There’s a phrase I learned at some point in seminary: “Ministry of Presence.” Folks might define it differently, but basically, my understanding is that simply being physically present with someone can be a genuine spiritual gift. Chaplains often use this phrase when they sit with a family who is experiencing a traumatic or sudden, unexpected death of a loved one. There are no words that can make it better, but being beside them as they process and grieve their tragic loss can be a significant gift and strength. Others use the phrase too. A youth minister who chooses to sit next to the shy, awkward teen rather than the cool kid is practicing a ministry of presence. The class member who sits next to the visitors in a small group gathering rather than beside their friends of 30 years is practicing ministry of presence.  

I sometimes think of my visits to mom’s assisted living facility as a ministry of presence. It isn’t what I say, what I do, what token or gift that I bring that likely makes the most difference. Instead, simply my being there can change her day, can touch her emotions, can warm her heart. I confess I am not able to visit as often as I wish I could, but I almost always enjoy my time with her.  

Today I sat beside her in the communal living room with several of other residents all sitting comfortably in a circle. One woman was so comfortable, she was drifting in and out of sleep. Another resident had two family members beside her, feeding her spoonfuls of soft-serve ice cream they had brought with them. The woman closest to mom was on a small sofa with a baby doll in her lap and a stuffed animal puppy beside her. With genuine care, she would bounce the baby doll on her lap, then hug it tightly to her chest. She would hold it at arms length and gaze into its face, then she might kiss its forehead. Occasionally, she paused to stroke the puppy beside her. Her expressions of love were so abundant, I realize I couldn’t take my eyes off of her.  

Mom and I kept chatting as I sat there but at some point, I locked eyes with the woman beside her. I said something like “You are so kind and loving” to her. There was a moment of silence, and then she replied, “I am here.” Her gaze returned to the baby doll and her loving actions continued. That was all that she said. “I am here.”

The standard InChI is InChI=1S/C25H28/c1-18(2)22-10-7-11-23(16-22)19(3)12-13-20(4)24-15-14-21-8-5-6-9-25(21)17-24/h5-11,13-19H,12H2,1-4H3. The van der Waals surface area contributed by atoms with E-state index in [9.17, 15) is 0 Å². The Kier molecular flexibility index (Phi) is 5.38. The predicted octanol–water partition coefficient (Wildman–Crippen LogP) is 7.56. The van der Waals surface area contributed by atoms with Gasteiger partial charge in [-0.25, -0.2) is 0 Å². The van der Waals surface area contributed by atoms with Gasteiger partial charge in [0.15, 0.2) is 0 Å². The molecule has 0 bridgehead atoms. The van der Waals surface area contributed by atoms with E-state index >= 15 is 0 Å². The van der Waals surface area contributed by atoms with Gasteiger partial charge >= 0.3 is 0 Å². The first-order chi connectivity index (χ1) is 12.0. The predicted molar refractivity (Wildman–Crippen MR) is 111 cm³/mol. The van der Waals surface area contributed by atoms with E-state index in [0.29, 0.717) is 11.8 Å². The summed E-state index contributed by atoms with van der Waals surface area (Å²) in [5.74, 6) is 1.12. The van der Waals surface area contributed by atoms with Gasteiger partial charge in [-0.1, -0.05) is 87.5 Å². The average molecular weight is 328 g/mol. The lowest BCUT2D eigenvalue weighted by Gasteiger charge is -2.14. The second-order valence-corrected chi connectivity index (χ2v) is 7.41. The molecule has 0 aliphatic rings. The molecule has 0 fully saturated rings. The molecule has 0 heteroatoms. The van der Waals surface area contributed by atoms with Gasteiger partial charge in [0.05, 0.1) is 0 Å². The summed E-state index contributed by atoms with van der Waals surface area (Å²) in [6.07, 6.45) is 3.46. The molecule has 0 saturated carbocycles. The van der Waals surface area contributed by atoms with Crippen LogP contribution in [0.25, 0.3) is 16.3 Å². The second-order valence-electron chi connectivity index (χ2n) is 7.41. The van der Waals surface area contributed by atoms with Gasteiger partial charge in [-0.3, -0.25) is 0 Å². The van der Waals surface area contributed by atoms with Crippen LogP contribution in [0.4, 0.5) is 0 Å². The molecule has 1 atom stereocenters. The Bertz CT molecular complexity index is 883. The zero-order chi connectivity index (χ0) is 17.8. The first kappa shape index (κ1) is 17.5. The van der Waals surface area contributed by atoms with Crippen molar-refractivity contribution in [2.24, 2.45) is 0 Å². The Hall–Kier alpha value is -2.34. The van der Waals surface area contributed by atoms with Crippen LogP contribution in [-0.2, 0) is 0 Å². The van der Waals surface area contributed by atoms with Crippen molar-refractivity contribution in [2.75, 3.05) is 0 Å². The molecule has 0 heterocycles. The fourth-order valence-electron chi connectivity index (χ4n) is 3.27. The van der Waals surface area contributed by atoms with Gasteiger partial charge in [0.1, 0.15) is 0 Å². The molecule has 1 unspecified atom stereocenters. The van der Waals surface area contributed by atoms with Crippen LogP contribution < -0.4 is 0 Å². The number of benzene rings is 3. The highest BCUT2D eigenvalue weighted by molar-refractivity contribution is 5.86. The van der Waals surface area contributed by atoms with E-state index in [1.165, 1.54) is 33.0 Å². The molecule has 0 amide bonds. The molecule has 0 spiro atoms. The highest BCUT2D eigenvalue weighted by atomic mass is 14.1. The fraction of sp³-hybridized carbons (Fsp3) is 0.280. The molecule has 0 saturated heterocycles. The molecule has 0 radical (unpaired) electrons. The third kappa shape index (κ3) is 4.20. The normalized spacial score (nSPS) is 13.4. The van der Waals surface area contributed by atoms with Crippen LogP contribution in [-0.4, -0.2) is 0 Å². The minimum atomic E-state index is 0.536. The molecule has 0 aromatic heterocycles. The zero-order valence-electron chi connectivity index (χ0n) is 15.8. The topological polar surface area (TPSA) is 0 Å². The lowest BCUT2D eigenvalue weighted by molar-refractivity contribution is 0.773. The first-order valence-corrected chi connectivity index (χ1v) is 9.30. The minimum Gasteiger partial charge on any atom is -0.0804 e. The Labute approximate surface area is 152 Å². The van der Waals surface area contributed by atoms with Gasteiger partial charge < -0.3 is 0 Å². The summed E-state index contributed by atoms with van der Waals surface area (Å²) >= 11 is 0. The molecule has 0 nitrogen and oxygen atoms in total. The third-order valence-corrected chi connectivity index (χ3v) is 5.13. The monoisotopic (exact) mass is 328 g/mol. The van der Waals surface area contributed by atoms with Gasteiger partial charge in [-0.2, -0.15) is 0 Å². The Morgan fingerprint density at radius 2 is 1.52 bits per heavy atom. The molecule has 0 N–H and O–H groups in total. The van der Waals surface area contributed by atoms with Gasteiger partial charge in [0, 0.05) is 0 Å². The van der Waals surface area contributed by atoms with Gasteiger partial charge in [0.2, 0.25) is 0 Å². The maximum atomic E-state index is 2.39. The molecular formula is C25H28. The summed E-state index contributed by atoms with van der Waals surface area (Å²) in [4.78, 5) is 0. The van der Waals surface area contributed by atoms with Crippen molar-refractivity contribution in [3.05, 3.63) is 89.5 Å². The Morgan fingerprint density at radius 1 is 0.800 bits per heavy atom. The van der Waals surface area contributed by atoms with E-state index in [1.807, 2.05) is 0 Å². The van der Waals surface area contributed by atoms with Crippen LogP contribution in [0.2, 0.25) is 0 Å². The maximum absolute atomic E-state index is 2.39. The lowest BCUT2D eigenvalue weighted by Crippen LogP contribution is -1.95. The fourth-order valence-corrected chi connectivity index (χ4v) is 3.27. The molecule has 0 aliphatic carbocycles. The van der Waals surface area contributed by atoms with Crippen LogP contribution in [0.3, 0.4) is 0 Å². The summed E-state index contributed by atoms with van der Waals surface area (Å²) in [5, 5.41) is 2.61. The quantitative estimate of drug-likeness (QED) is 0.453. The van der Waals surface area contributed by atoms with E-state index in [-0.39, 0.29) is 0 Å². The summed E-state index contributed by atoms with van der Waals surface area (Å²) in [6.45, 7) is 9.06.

I’ve always thought of “ministry of presence” as something a skilled leader offers to someone in need. Instead, today… this woman with advanced dementia taught me a lesson. I was enthralled with her actions, her kindnesss, her sweet loving spirit. But she is more than just her actions. She is more than memory. She is more than anything she can say or do. The fact that she exists is a gift to the world. Her presence, even in her days of dementia, is a gift. Some might assume she only had a “ministry of presence” in years before dementia when she achieved or fulfilled responsibilities or excelled in other ways. Others might realize that as long as she can love that baby doll and stuffed animal, she can inspire others. But she led me deeper. Even if she were bedridden and speechless and generally unresponsive… she would still be a gift. She is there… the same “her” who has always been. Her abilities may change, but her very existence is a gift to the world as long as she draws breath.  

“I am here.” What if we start to notice the stranger in the aisle in the grocery store and say to ourself, “She is here”? What if we notice the car that zooms past us on the highway and pause to pray and give thanks for that person and pray for their safety as they rush to their destination? What if we take movie stars and politicians and professional athletes off of pedestals and simply give thanks that they exist, that they are human beings created in the image of God receiving the gift of life. “I am here,” they all say to us… celebrities and strangers, the rich and the poor, the popular and the outcast.  

“Ministry of Presence” is an important call for those who serve others… but today mom’s neighbor taught me that it is also a gift embodied by every single human being. I am here. You are here. Forgive me when I fail to notice, I ask of you. Because you matter. Everyone is of value. It may sound simple, but if we can’t affirm that and live like we believe it, then why argue about more complicated questions of faith and belief?

I am here. You are here. Thanks be to God.

A quick trip home & a long blog post!